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6-17-09 004_edited-1-2
Around the Corner & Heading South

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8/4/12, Delaney, WA - Iím currently about one mile south of the crossroads of Delanely, at the Tucannon River. If youíre following my route map, then youíll see that when I made the turn south at Delaney, I changed my general direction of travel from west to south.  For the next few month, Iíll make a lot more miles heading south than I will west. As itís only August 4, this is the earliest Iíve started heading south to escape the clutches of a coming winter. On trip one, I left New Hampshire on August 16, but it wasnít until I reached the middle of Indiana at Christmas, that I started heading straight south. Winter caught up with me quite a bit on that trip. On Trip #3, I left Indiana in the middle of November.  Winter chased me all the way to Texas, but really didnít catch me until I entered the Lone Star State.

It was with regret this morning that I left the gracious company of my hosts,  Both Donna and Sassy and their spouses were terrific.

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Driving through Pomeroy, WA, a great little town with some special people.

After leaving Pomeroy, the road followed a gentle downgrade as it meandered alongside the creek. The creek was lined with a thick growth of trees, and irrigated fields of hay grew alongside.  Elsewhere, the rangeland of the hills was interspersed with strips of dry-land wheat.  Harvest is underway and itís amazing to see the large combines travel along on 25 or 30 degree slopes.  According to one farmer I spoke with, the combines are self-leveling up to 38 degrees. ďBesidesĒ, he said, ďWe all grew up doing this.Ē

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Unfortunately, it looks like the owners of this barn didnít get the hay out before it fell over.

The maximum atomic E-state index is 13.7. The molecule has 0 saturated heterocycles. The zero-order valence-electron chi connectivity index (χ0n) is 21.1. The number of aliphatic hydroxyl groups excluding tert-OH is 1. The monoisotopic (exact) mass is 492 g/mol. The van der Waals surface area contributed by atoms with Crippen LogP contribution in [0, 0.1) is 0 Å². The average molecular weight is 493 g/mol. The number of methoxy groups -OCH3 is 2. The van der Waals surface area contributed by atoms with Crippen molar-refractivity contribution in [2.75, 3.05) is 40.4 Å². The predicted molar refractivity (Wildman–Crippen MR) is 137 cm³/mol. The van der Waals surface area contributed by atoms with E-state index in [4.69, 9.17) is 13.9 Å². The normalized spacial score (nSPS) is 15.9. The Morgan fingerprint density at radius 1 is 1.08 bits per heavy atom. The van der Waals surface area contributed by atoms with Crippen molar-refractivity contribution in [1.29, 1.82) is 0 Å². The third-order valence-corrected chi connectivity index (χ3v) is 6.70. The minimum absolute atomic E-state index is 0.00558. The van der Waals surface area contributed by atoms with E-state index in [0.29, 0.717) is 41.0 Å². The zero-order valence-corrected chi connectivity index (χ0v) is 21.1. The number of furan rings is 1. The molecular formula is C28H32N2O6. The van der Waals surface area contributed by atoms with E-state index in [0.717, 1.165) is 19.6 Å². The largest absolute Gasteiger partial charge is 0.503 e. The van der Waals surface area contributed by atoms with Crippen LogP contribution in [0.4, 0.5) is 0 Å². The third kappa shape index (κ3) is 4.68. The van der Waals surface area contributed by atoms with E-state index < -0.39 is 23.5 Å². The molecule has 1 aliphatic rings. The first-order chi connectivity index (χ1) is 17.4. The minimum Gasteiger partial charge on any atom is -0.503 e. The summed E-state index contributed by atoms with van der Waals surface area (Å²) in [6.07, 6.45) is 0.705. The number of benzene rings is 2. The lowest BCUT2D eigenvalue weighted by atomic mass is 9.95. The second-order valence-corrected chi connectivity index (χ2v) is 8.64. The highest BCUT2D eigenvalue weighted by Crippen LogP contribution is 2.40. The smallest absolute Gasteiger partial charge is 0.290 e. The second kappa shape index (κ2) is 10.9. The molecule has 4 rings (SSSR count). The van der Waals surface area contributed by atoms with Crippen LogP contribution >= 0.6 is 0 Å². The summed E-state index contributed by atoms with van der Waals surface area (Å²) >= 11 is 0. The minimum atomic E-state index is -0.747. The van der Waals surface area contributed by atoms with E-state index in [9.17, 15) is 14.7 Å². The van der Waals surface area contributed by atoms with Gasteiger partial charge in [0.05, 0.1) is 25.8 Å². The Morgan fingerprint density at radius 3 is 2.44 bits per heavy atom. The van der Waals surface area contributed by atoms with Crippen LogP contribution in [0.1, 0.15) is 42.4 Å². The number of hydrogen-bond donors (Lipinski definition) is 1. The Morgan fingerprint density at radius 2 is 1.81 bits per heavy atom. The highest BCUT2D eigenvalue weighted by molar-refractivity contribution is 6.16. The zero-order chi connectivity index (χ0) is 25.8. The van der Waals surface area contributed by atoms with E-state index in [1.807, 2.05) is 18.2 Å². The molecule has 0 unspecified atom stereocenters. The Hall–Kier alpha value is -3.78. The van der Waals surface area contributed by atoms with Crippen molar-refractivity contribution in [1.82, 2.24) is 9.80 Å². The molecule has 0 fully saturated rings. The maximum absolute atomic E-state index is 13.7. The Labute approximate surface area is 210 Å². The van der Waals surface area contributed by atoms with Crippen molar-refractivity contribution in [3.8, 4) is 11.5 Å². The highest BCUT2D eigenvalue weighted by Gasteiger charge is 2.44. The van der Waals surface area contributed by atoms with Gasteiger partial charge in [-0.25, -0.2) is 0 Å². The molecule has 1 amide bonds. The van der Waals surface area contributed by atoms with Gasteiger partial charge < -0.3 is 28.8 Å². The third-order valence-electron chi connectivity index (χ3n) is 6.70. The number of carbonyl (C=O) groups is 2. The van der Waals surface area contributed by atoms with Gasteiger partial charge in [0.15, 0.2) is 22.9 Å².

Pomeroy is the only city in the County of Garfield, WA.  Like I said before, itís a great place, but it is also the weediest place I have ever been.  The roadsides are covered in weeds and even some of the fields.  Golden Rod and Ragweed abound.  When there is grass, itís usually a thick coating of Crested Wheat Grass, which cattle and horses will only eat if the snowballs are all gone.  From talk with people back in Montana, I knew it would be extremely arid in this corner of Washington, But, I didnít know that the hardy native western grasses would be all replaced with weeds. Oh well, I have enough hay to see me through until I get to Pendleton, OR, before which time I hope to replenish my stock.

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Spraying crops for weeds must be extremely costly for local farmers. With weeds growing all around the fields, it doesnít take much for the seeds to be transplanted to the fields and surrounding rangeland.  This is a picture of a wheat field that hasnít been spayed for weeds. Itís hard to see the wheat through all the goldenrod. I also saw entire fields that were solid ragweed.

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This picture shows how the dry land grown wheat is planted in strips of alternating fallow and planted wheat.  When dry land farming techniques came out, congress changed the homesteading act to allow farmers to homestead on 320 acres instead of 160. This allowed half the acreage to be left fallow.

Most of the day I had at least a partial shoulder to drive on. With only light to moderate traffic, it worked out well.

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Later in the day, young Skyler stopped with her Daddy and Uncle. They had come over from Idaho to buy a bull.  Knowing I was in the area, they followed the tracks the guys left on the highway and found us in short order.

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This is a first for Doc. He never had a pretty little Cowgirl in an orange hat give him a treat.  I think he likes it!

As nice as the people of this corner of Washington are, Iíll be glad to move on to some greener country. The temperature today climbed into the mid 90ís. Tomorrow, itís suppose to in the low 100ís.  Iím going for an early start in the morning. Right off the bat we have a 3 or 4 mile long hill to climb, so Iíll have all three horses pulling when I head out.  I have my eyes set on making the town of Dayton, WA tomorrow; or possibly either side of it. If itís getting that warm, Iíll want to stop before the heat of the day.

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An icon of Americaís past. These old grain elevators, once alongside a railroad, dot the landscape every few miles. The railroad is gone, along with the small towns that grew up around the elevators, what remains is a statue to yesteryear.